1941 Pearl Harbor: In 1941 Japan attacked Pearl Harbor, and the US enters the war
1942 The Battle of Midway: US victory in the Battle of Midway when American planes defeat a Japanese fleet on its way to invade the Midway Islands
1942 The President signs Executive Order 9066, imprisoning many Japanese-Americans living on American soil
1944 D Day: June 6, 1944, known as D Day, marked the date when nearly 3 million Allied soldiers invaded France. Paris is then liberated
1944 The Western Front: US and British forces launching Operation Market-Garden and the Battle of the Bulge
1945 The Death of Hitler and Germany surrenders: Adolf Hitler commits suicide on 30 April 1945 and Germany surrenders on May 7
1945 The Yalta Conference: February 11, 1945 President Roosevelt meets with Winston Churchill and Josef Stalin in Yalta to negotiate the post-war future of Europe.
1945 The Death of the President: Franklin Roosevelt dies of a cerebral haemorrhage on Apr 12, 1945 in Warm Springs, Georgia.
1945 His presidency and term in office ends with his untimely death.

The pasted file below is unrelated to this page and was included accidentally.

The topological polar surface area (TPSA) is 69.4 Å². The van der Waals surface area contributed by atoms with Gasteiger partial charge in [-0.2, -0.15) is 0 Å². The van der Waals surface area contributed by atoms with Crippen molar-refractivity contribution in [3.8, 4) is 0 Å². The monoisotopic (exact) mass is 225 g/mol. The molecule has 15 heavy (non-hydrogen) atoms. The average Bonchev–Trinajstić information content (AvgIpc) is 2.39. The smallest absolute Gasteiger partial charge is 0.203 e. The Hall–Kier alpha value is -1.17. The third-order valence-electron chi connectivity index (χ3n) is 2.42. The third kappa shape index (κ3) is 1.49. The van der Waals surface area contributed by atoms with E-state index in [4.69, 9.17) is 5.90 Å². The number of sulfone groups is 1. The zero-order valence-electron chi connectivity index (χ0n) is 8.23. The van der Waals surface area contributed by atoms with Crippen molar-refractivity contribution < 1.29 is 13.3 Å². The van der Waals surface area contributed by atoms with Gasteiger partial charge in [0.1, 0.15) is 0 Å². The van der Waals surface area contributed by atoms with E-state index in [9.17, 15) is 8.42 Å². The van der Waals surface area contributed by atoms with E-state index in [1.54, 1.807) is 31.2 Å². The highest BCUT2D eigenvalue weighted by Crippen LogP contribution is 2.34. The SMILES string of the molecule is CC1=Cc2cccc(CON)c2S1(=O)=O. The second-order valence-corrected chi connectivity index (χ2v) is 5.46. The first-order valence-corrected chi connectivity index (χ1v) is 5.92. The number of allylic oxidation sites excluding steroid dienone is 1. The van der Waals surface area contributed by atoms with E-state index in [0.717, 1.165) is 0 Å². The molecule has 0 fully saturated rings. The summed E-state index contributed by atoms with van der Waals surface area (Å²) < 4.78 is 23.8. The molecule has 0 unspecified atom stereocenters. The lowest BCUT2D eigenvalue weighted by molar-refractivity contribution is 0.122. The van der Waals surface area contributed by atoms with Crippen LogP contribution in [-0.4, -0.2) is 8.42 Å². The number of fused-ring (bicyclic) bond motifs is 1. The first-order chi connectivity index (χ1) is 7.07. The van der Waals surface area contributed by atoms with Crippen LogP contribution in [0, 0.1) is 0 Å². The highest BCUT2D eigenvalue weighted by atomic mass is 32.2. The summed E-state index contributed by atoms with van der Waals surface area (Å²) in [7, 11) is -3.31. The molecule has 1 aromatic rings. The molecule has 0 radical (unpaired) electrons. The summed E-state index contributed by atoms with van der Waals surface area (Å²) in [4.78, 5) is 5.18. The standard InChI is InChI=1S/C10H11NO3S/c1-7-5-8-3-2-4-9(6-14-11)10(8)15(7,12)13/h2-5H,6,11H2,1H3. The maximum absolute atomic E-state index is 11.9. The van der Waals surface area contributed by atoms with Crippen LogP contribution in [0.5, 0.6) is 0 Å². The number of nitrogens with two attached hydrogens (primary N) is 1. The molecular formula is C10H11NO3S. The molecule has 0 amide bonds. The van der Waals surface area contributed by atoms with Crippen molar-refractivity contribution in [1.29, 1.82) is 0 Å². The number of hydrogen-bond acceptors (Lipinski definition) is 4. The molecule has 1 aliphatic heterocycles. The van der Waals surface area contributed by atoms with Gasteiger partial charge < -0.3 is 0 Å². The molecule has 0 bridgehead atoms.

1882 Franklin D. Roosevelt was born on January 30, 1882 in Hyde Park, New York

1904 Panama Canal Zone acquired

1905 Franklin Roosevelt was married to Anna Eleanor Roosevelton March 17, 1905 They had 6 children

1908 Federal Bureau of Investigation (FBI) established

1911-13 Franklin D. Roosevelt became Member of New York State Legislature, 1911-13

1913-20 Franklin D. Roosevelt became Assistant Secretary of the Navy, 1913-20

1917 US enters World War I

1919 Treaty of Versailles

1924 Indian Reorganization Act

1927 Charles Lindbergh makes first trans-Atlantic flight
The Jazz Singer starring Al Jolson is the first “talkie” to be released

1929 Great Depression begins

1929-33 Franklin D. Roosevelt became Governor of New York, 1929-33

1932 Amelia Earhart flies across Atlantic Ocean

1933 1933 Franklin D. Roosevelt became the President of the United States of America

1933 Twenty-First Amendment – Repeal of Prohibition (1933)
New Deal policies including the creation of the CCC, NRA, and TVA brought about the beginnings of a national recovery (1933-1935)

1934 Dust Bowl begins

1935 Social Security Act (1935)

1937 Court Packing Plan (1937)

1939 World War II (1939-1945)

1941 Pearl Harbor attacked; US enters World War II (1941)

1945 Yalta Conference (1945)

1945 President Roosevelt died of cerebral haemorrhage on April 12, 1945 at the Little White House in his cottage at Warm Springs, Georgia. He was buried in the Rose Garden at his estate in Hyde Park.